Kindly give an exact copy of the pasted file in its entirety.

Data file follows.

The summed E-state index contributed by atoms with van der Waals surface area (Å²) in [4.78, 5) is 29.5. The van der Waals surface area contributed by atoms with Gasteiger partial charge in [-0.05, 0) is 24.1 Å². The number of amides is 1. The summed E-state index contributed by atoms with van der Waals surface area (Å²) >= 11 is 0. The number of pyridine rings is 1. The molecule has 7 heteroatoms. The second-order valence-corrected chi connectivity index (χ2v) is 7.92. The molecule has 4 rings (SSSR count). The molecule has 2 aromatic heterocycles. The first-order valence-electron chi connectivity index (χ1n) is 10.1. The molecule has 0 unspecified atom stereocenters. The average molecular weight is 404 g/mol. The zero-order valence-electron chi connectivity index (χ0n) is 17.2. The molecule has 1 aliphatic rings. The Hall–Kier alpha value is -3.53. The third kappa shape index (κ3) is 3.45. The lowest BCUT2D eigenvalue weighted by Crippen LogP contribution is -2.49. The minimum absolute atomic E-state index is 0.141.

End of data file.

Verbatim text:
The summed E-state index contributed by atoms with van der Waals surface area (Å²) in [4.78, 5) is 29.5. The van der Waals surface area contributed by atoms with Gasteiger partial charge in [-0.05, 0) is 24.1 Å². The number of amides is 1. The summed E-state index contributed by atoms with van der Waals surface area (Å²) >= 11 is 0. The number of pyridine rings is 1. The molecule has 7 heteroatoms. The second-order valence-corrected chi connectivity index (χ2v) is 7.92. The molecule has 4 rings (SSSR count). The molecule has 2 aromatic heterocycles. The first-order valence-electron chi connectivity index (χ1n) is 10.1. The molecule has 0 unspecified atom stereocenters. The average molecular weight is 404 g/mol. The zero-order valence-electron chi connectivity index (χ0n) is 17.2. The molecule has 1 aliphatic rings. The Hall–Kier alpha value is -3.53. The third kappa shape index (κ3) is 3.45. The lowest BCUT2D eigenvalue weighted by Crippen LogP contribution is -2.49. The minimum absolute atomic E-state index is 0.141.